This commentary originally appeared at 7:41 a.m. EST on Jan. 3 on Real Money Pro -- for access to all of legendary hedge fund manager Doug Kass's strategies and commentaries, click here.
Yesterday was another great example of how difficult (and even silly) short-term market forecasts can be.
I frankly know few who were emboldened to get long in the dark days of last Thursday and Friday.
Although I did expand my long exposure late last week, I experienced premature disaccumulation toward the end of the day on Monday, as it was my view that a favorable outcome was in the process of being discounted.
Even though I almost perfectly forecast the timing and context of how the fiscal cliff would be resolved, I did not have the foresight to stay with many positions as I hedged out much of my long book.
I start the day in a market-neutral mode, and I have no plans to chase the market now.
Warren Buffett famously quipped, "Price is what you pay; value is what you get." And after a near-70-handle move in S&P futures since Friday's close I will take a pass on buying strength.
In looking at yesterday's rally and the uniformity of sector performance, it seemed to me that it likely reflected more of the fact that new money was coming in than a reaction to the deliberations in Washington, D.C.
That said, buying this sort of strength is for momentum-based buyers, and I don't travel in those circles.
The fiscal cliff resolution provided little certainty to the consumer and business for the time ahead. Indeed, one can argue that, although the tail risk of going off the cliff has been removed, there is much uncertainty created for the next two months and certainly a lot more heavy lifting.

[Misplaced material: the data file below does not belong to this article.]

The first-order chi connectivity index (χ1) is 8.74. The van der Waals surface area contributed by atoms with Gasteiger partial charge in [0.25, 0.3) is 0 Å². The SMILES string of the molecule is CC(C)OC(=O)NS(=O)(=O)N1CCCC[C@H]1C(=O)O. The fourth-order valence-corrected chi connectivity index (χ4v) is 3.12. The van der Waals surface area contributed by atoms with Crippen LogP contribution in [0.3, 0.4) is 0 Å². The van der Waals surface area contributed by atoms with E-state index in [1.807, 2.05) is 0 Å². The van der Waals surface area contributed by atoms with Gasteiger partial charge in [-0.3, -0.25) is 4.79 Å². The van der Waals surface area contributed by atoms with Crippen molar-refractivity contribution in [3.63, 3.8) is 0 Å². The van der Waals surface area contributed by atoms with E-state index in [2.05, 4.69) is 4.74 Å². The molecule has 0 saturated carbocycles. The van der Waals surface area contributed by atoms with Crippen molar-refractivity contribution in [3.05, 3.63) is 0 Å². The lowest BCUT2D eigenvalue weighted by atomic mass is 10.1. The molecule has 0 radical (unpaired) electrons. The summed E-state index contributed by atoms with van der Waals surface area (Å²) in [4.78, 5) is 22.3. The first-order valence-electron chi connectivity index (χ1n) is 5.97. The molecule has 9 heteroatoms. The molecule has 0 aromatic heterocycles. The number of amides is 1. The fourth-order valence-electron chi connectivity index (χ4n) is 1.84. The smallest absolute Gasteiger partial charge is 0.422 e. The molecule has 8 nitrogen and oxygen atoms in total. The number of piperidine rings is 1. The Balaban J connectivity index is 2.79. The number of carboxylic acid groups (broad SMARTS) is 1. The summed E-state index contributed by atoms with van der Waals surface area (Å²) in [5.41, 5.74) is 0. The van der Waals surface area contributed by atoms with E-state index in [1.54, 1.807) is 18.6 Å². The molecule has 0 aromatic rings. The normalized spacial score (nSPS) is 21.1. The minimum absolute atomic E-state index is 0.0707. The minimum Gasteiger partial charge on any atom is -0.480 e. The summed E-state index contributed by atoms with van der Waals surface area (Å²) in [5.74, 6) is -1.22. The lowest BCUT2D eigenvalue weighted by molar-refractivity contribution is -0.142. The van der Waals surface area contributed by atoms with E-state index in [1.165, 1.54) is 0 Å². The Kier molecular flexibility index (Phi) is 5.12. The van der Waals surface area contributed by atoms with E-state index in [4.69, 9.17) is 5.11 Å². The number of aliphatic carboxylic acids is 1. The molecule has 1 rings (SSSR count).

I am concerned that the multiplier being applied to the tax increases agreed to this week will be greater than many expect, serving to weigh on domestic economic growth. As well, it is also my view that the trajectory of economic growth in 2013 (and corporate profits) will also be adversely impacted by the manner in which businesses and consumers react to the tax hikes and the growing animosity and contentiousness in Washington, D.C. in the months ahead. Indeed, in the two months ahead, I fully expect the deliberations between the revenge-lusting Republicans in the House and the equally dogmatic and partisan incumbent President and Democratic Senate to have a direct and distinctly adverse impact on economic growth, confidence and profits.
Bottom line: I view the market's strength this week not as a new bull market leg but rather as something far different.
Regardless of view, these are uncertain times and the only thing certain to me is that 2013 follows 2012 and that there are 363 days left in the year.
Of that, I am very certain.